Skip to Content

Browser Cache and Edge Cache Explained

You updated it? Well, yes, but not really.

Published on

The words "Browser", "Edge", and "Cache", surrounded by random characters.

Does the following sound familiar?

"The new feature is live."
"I can't see it."
"Have you cleared your browser cache?"
"Yes. It's still not visible."
"Hmmm…"

This could happen when there are multiple layers of caching‍(opens in new tab) in play and one of them has not expired. If you've used something like Cloudflare CDN‍(opens in new tab), you've likely ran into this.

What is Browser Caching?

Let's say your website has a logo in the header and it appears on all pages. When users land on your website and start browsing, they'll be downloading the same logo on every page load. This inefficiency increases bandwidth costs and load times.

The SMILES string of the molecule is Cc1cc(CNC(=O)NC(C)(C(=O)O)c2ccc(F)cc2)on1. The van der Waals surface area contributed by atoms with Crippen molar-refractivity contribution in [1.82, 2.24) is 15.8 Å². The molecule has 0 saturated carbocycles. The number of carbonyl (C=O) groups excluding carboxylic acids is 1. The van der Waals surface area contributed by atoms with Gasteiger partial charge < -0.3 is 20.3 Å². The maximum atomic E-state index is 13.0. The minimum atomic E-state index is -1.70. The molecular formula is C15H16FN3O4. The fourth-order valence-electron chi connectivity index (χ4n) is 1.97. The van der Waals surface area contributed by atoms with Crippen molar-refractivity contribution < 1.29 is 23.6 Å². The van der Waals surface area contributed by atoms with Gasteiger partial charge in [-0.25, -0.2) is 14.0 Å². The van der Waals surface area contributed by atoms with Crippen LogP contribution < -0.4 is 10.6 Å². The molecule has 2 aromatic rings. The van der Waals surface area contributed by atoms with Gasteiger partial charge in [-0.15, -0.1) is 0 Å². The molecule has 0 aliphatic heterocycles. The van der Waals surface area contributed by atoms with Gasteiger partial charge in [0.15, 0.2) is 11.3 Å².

When sending the logo to the user, your server can also provide the Cache-Control response header‍(opens in new tab) with an expiration value like max-‍age=604800. This will tell the browser to store the logo locally, on the user's hard drive, for 604800 seconds, which is 7 days. Until that time passes, whenever your website references the logo through the same URL, the user's browser will use its cached version. After that, the browser will request the logo from your server once again and cache it for another 7 days.

What is an Edge?